Mount Manning in Yengo National Park is my last bushwalk of 2020, and the weather forecast isn’t looking too good… but I’m keen to get out for an exploratory foray into Yengo National Park, in search of an Aboriginal shelter that has some well-preserved art. The rain is holding off as we set out, and start descending into the rugged terrain.
Yengo was affected by the terrible 2019/20 bushfires, with 81% of the park being burnt. The evidence is still very obvious, but there’s also significant re-growth: it’s amazing how quickly the bush re-generates. While the bushfires are thought to have affected many Aboriginal sites, it has also made it easier to move through the bush, to reach existing sites and discover new ones.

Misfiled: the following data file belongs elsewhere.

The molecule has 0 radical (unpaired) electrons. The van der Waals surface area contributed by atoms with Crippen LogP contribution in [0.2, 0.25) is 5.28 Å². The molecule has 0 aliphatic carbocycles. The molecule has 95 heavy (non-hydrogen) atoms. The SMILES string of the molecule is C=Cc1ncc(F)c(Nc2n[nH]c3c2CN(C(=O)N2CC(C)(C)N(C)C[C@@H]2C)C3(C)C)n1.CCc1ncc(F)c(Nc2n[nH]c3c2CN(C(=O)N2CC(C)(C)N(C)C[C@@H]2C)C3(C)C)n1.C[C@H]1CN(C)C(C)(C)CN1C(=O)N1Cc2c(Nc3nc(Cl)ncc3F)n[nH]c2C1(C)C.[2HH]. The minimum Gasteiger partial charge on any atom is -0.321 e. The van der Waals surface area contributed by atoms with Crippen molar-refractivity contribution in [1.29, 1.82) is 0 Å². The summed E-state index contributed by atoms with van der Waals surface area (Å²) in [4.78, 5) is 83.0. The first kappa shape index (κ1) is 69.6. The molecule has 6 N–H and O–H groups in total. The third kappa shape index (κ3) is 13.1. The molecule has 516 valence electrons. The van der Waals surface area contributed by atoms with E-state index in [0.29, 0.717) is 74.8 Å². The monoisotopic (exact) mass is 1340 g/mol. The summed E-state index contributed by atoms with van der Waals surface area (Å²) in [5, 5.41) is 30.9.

There are some deep gullies that look like they escaped the fires, full of ferns and dense undergrowth.
Too steep to cross theswe gullies, we respectfully detour around these pockets of rainforest.
After some slightly aimless wandering, we locate the cave, or rather caves: there are three adjacent shelters, of which two contain paintings.
There’s a National Parks and Wildlife (NPWS) log book in the southern cave: we are the tenth people to visit in 2020!
One of the caves has particularly impressive paintings, even to the untrained eye, depicting local fauna and two anthropomorphs. This cave art was researched in the 1960s: I’ve added more information on the paintings on a separate Mount Manning Shelter page.
After taking some time to try and identify all the pantings (there are 43 in total, but many are hard or impossible to make out), we head back to the car.
It’s a bit late in the year for wildflowers, but being an unusually wet summer, there are some nice plants in flower along the route back up to the road.
It has taken us about three hours to cover 7km over some challenging terrain, but worth it to discover some incredible Aboriginal art, which has survived for (about) 600 years!